Job Description: Classified
August 23, 2006 6:37 PM   Subscribe

How to tell a family friend that I don't want his help finding me a job in his line of work?

A family friend of ours is a higher up at the pentagon in the army and is adament about getting me a job as a designer there. I've politely expressed disinterest when he asks, but I get a lecture about "keeping doors open". I emailed him saying thanks for looking out for me but I don't see myself in washington or following that path. He's very enthusiastic about his work and the pentagon, and I don't want to be rude and tell him that the whole thing freaks me out and I don't want my name floating around the DIA and other intelligence scary stuff (general lefty-paranoia). He's going to be showing my resume and portfolio to the folks there who do graphic design, which I'm not really cool with, but whatever I say just doesn't seem to get through to him that, "Please, I don't want anything to do with this." Any suggestions / is it unwise to shut this door when I am pursuing much different career options in the design field? I've been doing quite well so far on my own. Thanks.
posted by anonymous to Human Relations (12 answers total) 3 users marked this as a favorite
Sounds like he won't take a gentle no for an answer. Either give him a strong no or just ignore him, and any calls from the Pentagon.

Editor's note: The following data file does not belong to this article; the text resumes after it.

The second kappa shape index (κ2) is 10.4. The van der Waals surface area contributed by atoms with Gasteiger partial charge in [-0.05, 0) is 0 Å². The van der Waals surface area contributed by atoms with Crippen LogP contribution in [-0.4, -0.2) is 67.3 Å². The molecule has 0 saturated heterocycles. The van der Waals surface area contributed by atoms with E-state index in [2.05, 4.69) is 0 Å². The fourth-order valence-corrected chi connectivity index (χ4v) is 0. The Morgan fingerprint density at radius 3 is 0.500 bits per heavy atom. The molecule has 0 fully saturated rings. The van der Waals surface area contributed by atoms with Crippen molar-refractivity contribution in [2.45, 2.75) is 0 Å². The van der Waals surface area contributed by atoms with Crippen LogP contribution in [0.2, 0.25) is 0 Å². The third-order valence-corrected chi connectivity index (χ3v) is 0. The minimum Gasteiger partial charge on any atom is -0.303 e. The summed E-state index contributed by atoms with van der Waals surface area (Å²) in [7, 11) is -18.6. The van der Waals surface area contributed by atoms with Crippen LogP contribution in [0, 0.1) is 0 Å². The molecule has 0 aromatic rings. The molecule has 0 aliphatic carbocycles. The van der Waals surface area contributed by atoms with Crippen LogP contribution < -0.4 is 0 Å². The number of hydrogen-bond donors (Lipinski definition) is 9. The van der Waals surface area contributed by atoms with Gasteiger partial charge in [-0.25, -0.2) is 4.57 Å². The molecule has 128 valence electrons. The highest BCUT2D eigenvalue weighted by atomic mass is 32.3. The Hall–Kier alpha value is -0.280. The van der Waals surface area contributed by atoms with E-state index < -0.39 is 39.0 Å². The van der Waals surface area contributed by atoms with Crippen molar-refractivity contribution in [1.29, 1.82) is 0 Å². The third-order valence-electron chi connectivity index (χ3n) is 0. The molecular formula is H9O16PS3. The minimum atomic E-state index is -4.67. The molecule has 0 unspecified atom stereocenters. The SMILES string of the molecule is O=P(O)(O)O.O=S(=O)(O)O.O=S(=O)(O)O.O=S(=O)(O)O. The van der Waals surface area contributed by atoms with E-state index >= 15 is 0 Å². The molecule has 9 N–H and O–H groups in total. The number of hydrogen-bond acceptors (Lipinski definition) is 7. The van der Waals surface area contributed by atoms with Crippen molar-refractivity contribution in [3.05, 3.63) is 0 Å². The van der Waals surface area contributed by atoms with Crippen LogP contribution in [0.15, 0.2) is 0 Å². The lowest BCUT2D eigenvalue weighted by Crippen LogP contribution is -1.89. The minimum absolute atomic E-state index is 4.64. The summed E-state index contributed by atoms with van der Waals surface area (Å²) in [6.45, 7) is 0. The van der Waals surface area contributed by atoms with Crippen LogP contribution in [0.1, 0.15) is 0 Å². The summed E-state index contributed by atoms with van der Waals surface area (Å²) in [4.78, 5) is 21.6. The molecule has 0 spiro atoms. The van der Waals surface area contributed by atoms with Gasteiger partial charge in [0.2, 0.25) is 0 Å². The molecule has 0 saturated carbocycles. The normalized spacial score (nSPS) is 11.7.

posted by JamesMessick at 6:54 PM on August 23, 2006

A letter might be in order. Put it in writing, being firm but respectful. "I understand that you love what you do, where you work and the atmosphere there. I, on the other hand, feel quite sure that I would not feel the same. I do not want to work within the military complex, I don't want to move to the DC area with its high cost of living, and I'm finding that the options that are available to me here are exactly what I'm looking for. I recognize your kind intent in your encouragement not to "close doors" but this is a door I do not wish to open at all. Please respect me, my knowledge of myself and my desires for my future career path and understand that this is not something I will consider, and that it is a waste of time to give my resume or portfolio to anyone with whom you work. Thank you, A. Nony Mous."
posted by Dreama at 7:05 PM on August 23, 2006

"Listen, Uncle Bob, I have a lot of respect for the kind of work that you do, but it's not the type of field I would be comfortable in. If you know anyone (outside the Pentagon/in the private sector/etc) that might be interested in me, I'd really appreciate your input. But I don't want to work in the defense industry, and if that means I'm closing off some options, I can live with that."

Also, if you are just "starting out," it might help to say something like, "I don't think that would give me the kind of start in my career that I'm looking for" or "I don't think that I would get enough experience in the areas that I'd like to concentrate on in my long-term goals."
posted by MrZero at 7:08 PM on August 23, 2006

Some people don't do subtle well.

Just tell him if you are offered a job there you will not take it, period.

If you would rather not say anything to him, you can simply ignore any correspondence or interview offers. Passive resistance.

Or tell him you're a communist. ;-)
posted by konolia at 7:26 PM on August 23, 2006

My dad's friends used to be like this. Worse, they outright rejected my actual interests and made up interests for me that they thought would be more lucrative/appropriate.

I just kept repeating "not my, really. Thanks, but not my thing. I'm working on something else. Yep, I've got some leads in my area of interest. Nahh, don't want to jinx it."